Chief Seabrooks: The most obvious is the proliferation of technology. When I first came on, we only had a few computers in our stations, and now we have sophisticated ones in our cars. Technology has greatly improved our reach and effectiveness. For example, we have access to more and better data to help us deploy our resources more effectively. We can process evidence much faster and more effectively. Manual searches that once took months can now be done in seconds; we can match fingerprints across a nationwide database in a matter of minutes.
Also, the level of professional sophistication has risen dramatically. The young people coming into the business today are more savvy in terms of how they embrace technology and apply it in new and sometimes unforeseen ways.
Today, what we do in our department is informed by what happens on a county, state and national level and sometimes by events on the international stage. We are aware how international events can come home and manifest in some way, shape or form. Today, our perception of threats and safety has evolved. For example, “domestic terrorism” wasn’t a phrase that we used in 1981, but it’s one we certainly are acutely aware of now.
CalSouthern: In another first, you became the first woman to become Chief of Police of the Inglewood Police Department in October 2007. Could you describe your initial impressions of the position? Was it what you expected?
Chief Seabrooks: I really went into the job without any expectations and with my eyes wide open. I didn’t know many people in the department, but had lived in the city for a few years before taking the position. I can tell you that what you read in the paper and hear in polite conversation is often very different from the reality you see once you’re immersed in an organization and see all its warts, all the bubbles in the paint.
I was a bit surprised at how difficult the job was, in the sense that a police chief must answer to many masters. There’s the community for which you work, and the community is not a single entity, but rather is made up of many sometimes-competing factions. Then there’s the political arena, which also is comprised of multiple factions. And, of course, you have the police union, which you have to educate, carefully listen to and respond with appropriate corrections. As chief, you are definitely spinning a number of plates.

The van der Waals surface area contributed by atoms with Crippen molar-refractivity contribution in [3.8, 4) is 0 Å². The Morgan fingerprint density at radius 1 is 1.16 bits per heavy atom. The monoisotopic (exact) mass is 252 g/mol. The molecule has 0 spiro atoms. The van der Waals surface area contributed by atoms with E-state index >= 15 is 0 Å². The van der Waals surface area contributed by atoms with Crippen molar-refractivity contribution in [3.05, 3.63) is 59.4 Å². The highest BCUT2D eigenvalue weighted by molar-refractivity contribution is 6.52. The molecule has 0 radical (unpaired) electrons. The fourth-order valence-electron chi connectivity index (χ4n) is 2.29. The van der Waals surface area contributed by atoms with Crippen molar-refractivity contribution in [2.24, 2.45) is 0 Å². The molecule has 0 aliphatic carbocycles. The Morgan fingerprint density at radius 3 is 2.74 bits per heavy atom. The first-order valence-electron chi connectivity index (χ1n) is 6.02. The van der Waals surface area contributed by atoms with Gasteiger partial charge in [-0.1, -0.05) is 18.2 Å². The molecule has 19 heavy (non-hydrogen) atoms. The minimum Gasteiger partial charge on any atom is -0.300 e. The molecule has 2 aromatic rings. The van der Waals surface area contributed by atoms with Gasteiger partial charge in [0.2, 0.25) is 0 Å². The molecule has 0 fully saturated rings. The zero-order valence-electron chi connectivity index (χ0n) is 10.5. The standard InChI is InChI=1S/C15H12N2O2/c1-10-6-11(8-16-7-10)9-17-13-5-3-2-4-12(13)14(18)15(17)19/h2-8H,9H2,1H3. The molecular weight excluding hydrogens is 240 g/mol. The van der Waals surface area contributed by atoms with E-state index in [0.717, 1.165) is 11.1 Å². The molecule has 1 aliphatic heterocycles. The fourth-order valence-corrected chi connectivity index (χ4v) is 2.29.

CalSouthern: How did you deal with this challenge?
Chief Seabrooks: The key for me was to identify and then focus on the core mission. In Inglewood, our mission was threefold: First and foremost, we were there to fight crime. Second, I wanted to make sure that the organization and the people who comprised it felt valued and respected. Third, I wanted to ensure that we were an absolutely ethical department. That’s what we focused on.
In reality, in wasn’t easy. I was operating in a depressed economic circumstance in a community that was particularly hard-hit economically and where crime was a major concern. Another reality—and I think this is common from organization to organization, both in and out of law enforcement—there was a group of approximately 10 percent that did not contribute to the value add; they didn’t do the right thing and give us a reason to be proud. We had to exclude those folks from the organization as quickly as possible, making sure the department’s health was intact while doing everything we could to garner the community’s confidence.
It was a difficult task, but I am extremely proud of how the department pulled together and turned itself around.
Coming next issue: Part Two, in which Chief Seabrooks discusses the keys to her success and the importance of education. She also offers advice to aspiring law-enforcement professionals.